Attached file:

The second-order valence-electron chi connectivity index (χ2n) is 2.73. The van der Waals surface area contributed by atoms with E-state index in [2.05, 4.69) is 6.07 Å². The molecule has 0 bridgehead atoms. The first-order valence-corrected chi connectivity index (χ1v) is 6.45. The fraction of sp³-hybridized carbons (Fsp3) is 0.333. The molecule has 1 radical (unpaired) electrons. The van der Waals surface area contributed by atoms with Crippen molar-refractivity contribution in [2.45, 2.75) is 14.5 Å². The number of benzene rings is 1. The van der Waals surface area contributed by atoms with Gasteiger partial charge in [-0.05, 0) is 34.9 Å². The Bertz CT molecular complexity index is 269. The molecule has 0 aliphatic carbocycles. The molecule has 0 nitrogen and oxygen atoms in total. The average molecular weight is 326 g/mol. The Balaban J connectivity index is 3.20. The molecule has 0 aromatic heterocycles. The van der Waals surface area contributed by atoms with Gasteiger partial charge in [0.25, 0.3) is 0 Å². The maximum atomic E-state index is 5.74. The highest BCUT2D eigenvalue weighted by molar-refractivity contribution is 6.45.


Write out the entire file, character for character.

The second-order valence-electron chi connectivity index (χ2n) is 2.73. The van der Waals surface area contributed by atoms with E-state index in [2.05, 4.69) is 6.07 Å². The molecule has 0 bridgehead atoms. The first-order valence-corrected chi connectivity index (χ1v) is 6.45. The fraction of sp³-hybridized carbons (Fsp3) is 0.333. The molecule has 1 radical (unpaired) electrons. The van der Waals surface area contributed by atoms with Crippen molar-refractivity contribution in [2.45, 2.75) is 14.5 Å². The number of benzene rings is 1. The van der Waals surface area contributed by atoms with Gasteiger partial charge in [-0.05, 0) is 34.9 Å². The Bertz CT molecular complexity index is 269. The molecule has 0 aliphatic carbocycles. The molecule has 0 nitrogen and oxygen atoms in total. The average molecular weight is 326 g/mol. The Balaban J connectivity index is 3.20. The molecule has 0 aromatic heterocycles. The van der Waals surface area contributed by atoms with Gasteiger partial charge in [0.25, 0.3) is 0 Å². The maximum atomic E-state index is 5.74. The highest BCUT2D eigenvalue weighted by molar-refractivity contribution is 6.45.